President's weekly report — October 24, 2014
Property Rights – Victory in San Francisco!
In Levin v. City and County of San Francisco, the federal district court struck down the Tenant Relocation Ordinance as an unconstitutional taking. The ordinance required property owners who wished to remove units from the rental market to pay massive sums to their tenants, ostensibly to cover the costs of relocation though nothing requires the tenants to use the money for that purpose. As Judge Charles Breyer’s ruling recognized, the government cannot force property owners to remain landlords against their will. The city immediate issued a statement bemoaning its defeat and the “dire” consequences of respecting property rights, and vowing to appeal. PLF looks forward to defending this victory in the Ninth Circuit.
Property Rights – Victory Against the Coastal Commission!
When the California Court of Appeal original ruled against Walter Emmick’s daughters, who inherited his property in San Luis Obispo County, PLF saw that the ruling misunderstood the facts of the case and requested a rehearing. The court agreed, saw the error of its original ruling, and yesterday issued a published decision in SDS Family Trust v. California Coastal Commission holding that the Coastal Commission’s attempt to exact a mile-long public-access easement from the family as a condition to their plans to make repairs on their home and rebuild their barn is an unconstitutional taking. Importantly, the court relies on and reaffirms the continued vitality of the principles established by PLF’s Supreme Court win in Nollan v. California Coastal Commission.
Property Rights – Challenging “Secret” Land-Use Restrictions
The Breinigs of Flash Beach Grille took their next steps in their lawsuit against Martin County, Florida this week, asking the trial court to enjoin the County from enforcing illegal property restrictions. In a nutshell, the county says that it has an easement on the Breinig’s property and ordered them to stop parking their catering truck and storing restaurant equipment on the strip of land. This easement was never recorded in official county records, however, so there was no way for the Breinigs to know it existed. The law prohibits government from enforcing unrecorded easements precisely to avoid unknowing buyers being blindsided. The complaint in the case, Breinig v. Martin County, was filed in late August and the court should rule soon on the motion for preliminary injunction.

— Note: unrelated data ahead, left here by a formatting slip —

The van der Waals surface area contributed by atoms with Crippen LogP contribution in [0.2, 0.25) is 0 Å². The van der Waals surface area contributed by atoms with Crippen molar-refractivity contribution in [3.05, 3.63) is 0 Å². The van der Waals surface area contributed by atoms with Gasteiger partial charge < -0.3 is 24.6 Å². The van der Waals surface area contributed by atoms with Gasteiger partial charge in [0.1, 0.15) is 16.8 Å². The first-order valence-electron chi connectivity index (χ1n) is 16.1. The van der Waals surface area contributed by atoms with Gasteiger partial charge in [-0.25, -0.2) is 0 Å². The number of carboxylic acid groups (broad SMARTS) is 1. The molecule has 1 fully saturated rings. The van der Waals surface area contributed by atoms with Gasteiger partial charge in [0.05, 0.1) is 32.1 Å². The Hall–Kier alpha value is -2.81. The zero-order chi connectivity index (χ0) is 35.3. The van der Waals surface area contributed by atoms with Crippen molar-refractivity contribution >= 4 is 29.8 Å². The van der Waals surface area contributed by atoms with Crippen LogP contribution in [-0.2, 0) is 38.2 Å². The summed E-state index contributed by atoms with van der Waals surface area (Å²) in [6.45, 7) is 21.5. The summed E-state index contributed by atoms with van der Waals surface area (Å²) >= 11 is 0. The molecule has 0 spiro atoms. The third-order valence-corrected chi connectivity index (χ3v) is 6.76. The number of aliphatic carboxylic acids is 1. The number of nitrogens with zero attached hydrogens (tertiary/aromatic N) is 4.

Individual Rights – First Amendment
Scott McLean just wants to sell his truck, but he can’t. He is afraid of getting a parking ticket, like he did two years ago, when he placed a “For Sale” sign on his car. Why would he get a ticket? Because the City of Alexandria, Virginia bans “For Sale” signs on cars parked on city streets. As we explained in detail on the blog, this ban violates the First Amendment. Therefore, yesterday PLF filed a lawsuit in federal court on behalf of McLean, challenging Alexandria’s ban on “For Sale” signs, and seeking a preliminary injunction to forbid the city from enforcing the law.
Environmental Law – Oyster Harvest Settlement
The Drakes Bay Oyster Company settled its case with the federal government after its effort to enjoin the termination of its permit to harvest shellfish ended with the Supreme Court’s denial of certiorari in June, 2014. The settlement in Drakes Bay Oyster Company v. Jewell allows Drakes Bay to harvest remaining shellfish until the end of 2014 and also requires the company to remove structures and improvements from its site, as well as providing financial assistance to displaced farm workers. Drakes Bay’s owners will be opening a new restaurant nearby to continue the family business. More information on the blog.
Free Enterprise – Freedom of Contract
Once again urging the United States Supreme Court to step in and reverse an anti-arbitration decision by the California Supreme Court, we filed an amicus brief supporting the petition for writ of certiorari in Iskanian v. CLS Transportation Los Angeles, LLC. The Iskanian decision created a new method for employees to void their employment contracts that require arbitral resolution of workplace disputes. It decided that the state’s Private Attorney General Act “deputized” employees to enforce the Labor Code in such a way that the employees could not waive their right to proceed as a “representative” of all employees (essentially, a class action). As explained further on the blog, this is contrary to federal law.
Free Enterprise – Individual Responsibility
Today, the Texas Supreme Court denied the petition for review in Hunt v. Helbing, involving a college student who voluntarily joined other students in a dangerous outing to lay on a platform beneath a railroad trestle and fell between the ties when she climbed back on the bridge. She sued the upperclassmen who invited her on the outing, claiming they had a duty to protect her. The lower courts permitted her lawsuit to go forward. The upperclassmen asked the Texas Supreme Court to review the case and PLF filed an amicus brief urging the court to grant review and reverse the decision below. Unfortunately, the court declined to do so. More details here.
What to read next
PLF asks the U.S. Supreme Court to rule that there is no “legislative exception” to the unconstitutional conditions doctrine
It seems that some governments and courts prefer to treat Supreme Court precedent as an option, rather than a requirement. The Supreme Court has ruled—twice—that it’s unconstitutional for government to … ›